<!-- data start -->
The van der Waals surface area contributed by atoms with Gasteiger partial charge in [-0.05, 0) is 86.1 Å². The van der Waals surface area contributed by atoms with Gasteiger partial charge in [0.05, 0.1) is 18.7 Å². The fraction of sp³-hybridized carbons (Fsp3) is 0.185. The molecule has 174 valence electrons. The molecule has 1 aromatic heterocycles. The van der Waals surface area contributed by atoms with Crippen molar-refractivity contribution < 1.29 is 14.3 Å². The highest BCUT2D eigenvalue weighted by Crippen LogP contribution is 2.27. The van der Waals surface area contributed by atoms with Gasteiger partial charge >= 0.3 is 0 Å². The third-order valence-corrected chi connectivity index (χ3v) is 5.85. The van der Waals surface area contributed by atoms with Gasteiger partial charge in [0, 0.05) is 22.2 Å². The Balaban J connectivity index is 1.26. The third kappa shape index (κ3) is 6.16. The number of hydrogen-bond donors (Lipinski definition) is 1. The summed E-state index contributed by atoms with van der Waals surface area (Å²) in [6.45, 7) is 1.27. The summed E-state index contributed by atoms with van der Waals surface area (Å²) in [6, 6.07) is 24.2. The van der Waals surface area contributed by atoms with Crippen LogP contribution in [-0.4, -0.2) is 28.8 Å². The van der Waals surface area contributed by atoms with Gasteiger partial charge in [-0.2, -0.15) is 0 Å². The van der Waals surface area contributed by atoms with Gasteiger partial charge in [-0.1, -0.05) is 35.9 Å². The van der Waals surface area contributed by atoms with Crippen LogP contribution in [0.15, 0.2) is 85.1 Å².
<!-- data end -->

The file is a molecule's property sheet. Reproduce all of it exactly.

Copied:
The van der Waals surface area contributed by atoms with Gasteiger partial charge in [-0.05, 0) is 86.1 Å². The van der Waals surface area contributed by atoms with Gasteiger partial charge in [0.05, 0.1) is 18.7 Å². The fraction of sp³-hybridized carbons (Fsp3) is 0.185. The molecule has 174 valence electrons. The molecule has 1 aromatic heterocycles. The van der Waals surface area contributed by atoms with Crippen molar-refractivity contribution < 1.29 is 14.3 Å². The highest BCUT2D eigenvalue weighted by Crippen LogP contribution is 2.27. The van der Waals surface area contributed by atoms with Gasteiger partial charge >= 0.3 is 0 Å². The third-order valence-corrected chi connectivity index (χ3v) is 5.85. The van der Waals surface area contributed by atoms with Gasteiger partial charge in [0, 0.05) is 22.2 Å². The Balaban J connectivity index is 1.26. The third kappa shape index (κ3) is 6.16. The number of hydrogen-bond donors (Lipinski definition) is 1. The summed E-state index contributed by atoms with van der Waals surface area (Å²) in [6.45, 7) is 1.27. The summed E-state index contributed by atoms with van der Waals surface area (Å²) in [6, 6.07) is 24.2. The van der Waals surface area contributed by atoms with Crippen LogP contribution in [-0.4, -0.2) is 28.8 Å². The van der Waals surface area contributed by atoms with Gasteiger partial charge in [-0.2, -0.15) is 0 Å². The van der Waals surface area contributed by atoms with Gasteiger partial charge in [-0.1, -0.05) is 35.9 Å². The van der Waals surface area contributed by atoms with Crippen LogP contribution in [0.15, 0.2) is 85.1 Å².